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HERE has definitely been one of the most highly anticipated R&B albums of the year. Which is which is why much to my surprise, it was mostly a giant flop. Keys essentially acted as her own hype man all over her social media, especially Instagram, promoting and teasing fans with lyrics and track titles.
This all started with the release of “In Common,” in May. High expectations were set from this catchy, smooth, and modern beat. But as most music listeners know, the first released single is usually one of the only highlights on the album for a mediocre or even substandard album.
There was however, a second single released, “Blended Family,” featuring renowned A$AP Rocky. Speaking about how both Keys and Rocky grew up in a household with both biological and non-biological family members, it takes a google search to understand the true hidden meaning that actually speaks to listeners; Keys is addressing this song to her son, who he himself comes from a ‘blended family.’
An admirable artist, I was also surprised that A$AP’s verses did not make such a big impact on the quality of the song. This song sums up how most of the songs in HERE are constructed.
There is a tremendous amount of Keys’ life and personal insight on the world packed in each song, which is a major factor to consider when decided your favorite songs, but there is little poetry that speaks. It is evident that the songwriter is trying various beats and trying to incorporate many different instruments to make each song sound completely different, but the lyrics just don’t feel like they match the music.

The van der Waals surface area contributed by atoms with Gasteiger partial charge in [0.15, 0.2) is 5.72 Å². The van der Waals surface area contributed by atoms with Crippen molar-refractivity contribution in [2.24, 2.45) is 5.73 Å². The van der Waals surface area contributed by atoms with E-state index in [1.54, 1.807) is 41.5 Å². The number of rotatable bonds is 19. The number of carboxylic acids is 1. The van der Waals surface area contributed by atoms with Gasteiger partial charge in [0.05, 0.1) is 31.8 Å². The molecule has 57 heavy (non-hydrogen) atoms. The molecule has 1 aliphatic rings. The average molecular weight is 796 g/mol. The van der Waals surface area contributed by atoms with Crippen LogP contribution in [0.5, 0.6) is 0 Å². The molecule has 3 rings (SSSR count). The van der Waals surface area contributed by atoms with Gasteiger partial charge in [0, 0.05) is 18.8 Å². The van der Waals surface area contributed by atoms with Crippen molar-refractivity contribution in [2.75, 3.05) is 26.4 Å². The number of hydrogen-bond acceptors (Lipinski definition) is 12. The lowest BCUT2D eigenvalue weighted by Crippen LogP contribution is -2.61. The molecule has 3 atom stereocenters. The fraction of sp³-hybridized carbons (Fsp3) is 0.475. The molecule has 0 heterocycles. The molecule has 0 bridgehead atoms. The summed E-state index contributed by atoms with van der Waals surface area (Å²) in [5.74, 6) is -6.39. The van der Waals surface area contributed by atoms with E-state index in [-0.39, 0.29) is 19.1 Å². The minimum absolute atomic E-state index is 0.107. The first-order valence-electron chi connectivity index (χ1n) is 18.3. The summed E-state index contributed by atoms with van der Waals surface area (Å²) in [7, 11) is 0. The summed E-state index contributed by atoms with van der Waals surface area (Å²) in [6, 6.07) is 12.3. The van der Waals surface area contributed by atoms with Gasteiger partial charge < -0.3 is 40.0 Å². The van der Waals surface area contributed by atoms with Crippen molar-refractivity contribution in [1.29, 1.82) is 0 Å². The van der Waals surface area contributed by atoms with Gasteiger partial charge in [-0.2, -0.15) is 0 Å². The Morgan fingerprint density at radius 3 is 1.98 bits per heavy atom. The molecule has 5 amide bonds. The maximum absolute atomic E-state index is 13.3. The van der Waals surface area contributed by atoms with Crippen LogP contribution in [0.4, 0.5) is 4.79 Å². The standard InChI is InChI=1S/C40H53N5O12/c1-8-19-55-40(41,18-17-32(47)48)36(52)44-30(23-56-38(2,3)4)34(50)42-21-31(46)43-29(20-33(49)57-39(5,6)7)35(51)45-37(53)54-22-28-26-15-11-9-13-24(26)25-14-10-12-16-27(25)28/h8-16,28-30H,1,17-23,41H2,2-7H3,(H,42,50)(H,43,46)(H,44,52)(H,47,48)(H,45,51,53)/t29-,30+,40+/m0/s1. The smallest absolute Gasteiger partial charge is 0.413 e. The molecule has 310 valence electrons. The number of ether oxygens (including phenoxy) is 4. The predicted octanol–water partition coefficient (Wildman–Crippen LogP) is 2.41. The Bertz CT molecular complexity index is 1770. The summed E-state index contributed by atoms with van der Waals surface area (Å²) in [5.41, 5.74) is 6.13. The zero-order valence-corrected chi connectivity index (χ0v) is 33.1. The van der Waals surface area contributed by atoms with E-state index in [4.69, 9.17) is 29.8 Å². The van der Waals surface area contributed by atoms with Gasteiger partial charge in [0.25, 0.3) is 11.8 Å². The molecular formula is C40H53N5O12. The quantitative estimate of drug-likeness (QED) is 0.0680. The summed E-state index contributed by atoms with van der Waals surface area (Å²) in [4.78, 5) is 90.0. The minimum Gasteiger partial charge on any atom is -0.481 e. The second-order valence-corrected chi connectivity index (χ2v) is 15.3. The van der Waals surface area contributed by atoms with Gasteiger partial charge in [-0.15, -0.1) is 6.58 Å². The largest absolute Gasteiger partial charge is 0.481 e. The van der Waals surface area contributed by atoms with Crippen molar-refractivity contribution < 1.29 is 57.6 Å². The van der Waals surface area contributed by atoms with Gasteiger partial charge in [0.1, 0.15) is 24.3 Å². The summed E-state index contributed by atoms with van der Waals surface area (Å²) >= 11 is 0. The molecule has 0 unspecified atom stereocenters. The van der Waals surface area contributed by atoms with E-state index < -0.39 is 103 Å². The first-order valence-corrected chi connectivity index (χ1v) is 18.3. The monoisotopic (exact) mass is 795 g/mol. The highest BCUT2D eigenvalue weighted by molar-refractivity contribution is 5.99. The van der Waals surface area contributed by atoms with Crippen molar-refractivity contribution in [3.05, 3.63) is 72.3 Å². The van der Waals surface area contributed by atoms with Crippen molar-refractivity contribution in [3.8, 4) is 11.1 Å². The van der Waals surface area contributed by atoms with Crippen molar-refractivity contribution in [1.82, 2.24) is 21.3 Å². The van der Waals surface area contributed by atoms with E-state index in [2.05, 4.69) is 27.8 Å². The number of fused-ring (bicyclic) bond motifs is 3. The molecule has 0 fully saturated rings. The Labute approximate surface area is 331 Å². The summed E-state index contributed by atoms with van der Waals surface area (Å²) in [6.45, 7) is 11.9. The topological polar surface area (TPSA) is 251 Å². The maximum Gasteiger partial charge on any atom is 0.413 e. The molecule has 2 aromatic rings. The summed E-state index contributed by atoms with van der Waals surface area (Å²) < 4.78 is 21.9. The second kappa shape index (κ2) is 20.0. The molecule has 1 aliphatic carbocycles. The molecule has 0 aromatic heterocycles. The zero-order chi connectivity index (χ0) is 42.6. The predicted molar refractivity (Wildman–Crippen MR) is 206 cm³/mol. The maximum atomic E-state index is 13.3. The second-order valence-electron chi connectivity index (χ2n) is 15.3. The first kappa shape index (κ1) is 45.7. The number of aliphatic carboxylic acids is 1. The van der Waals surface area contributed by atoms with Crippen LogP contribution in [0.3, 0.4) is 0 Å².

Additionally, Keys is known for her powerful voice, and there are no songs that seem like they were written to utilize her strengths. In fact, my favorite song “Illusion of Bliss”, probably contains the most vocal range in the entire album.
This is an album comprised of a jumble of deep interludes and instrumental mash-ups. In an Instagram video she mentions that, “I feel like it’s my first album I ever made”. I think this speaks volumes about the amount of experimentation and risks she takes with HERE.
It’s repetitive. It’s your safe album when you have guests over. It’s not what we expected from what seems as a completely new Alicia Keys compared to ‘The Girl on Fire’. But maybe it’s a sign that Keys will have a better sense of what works for her, and we will hear more constructed tunes from her in the future.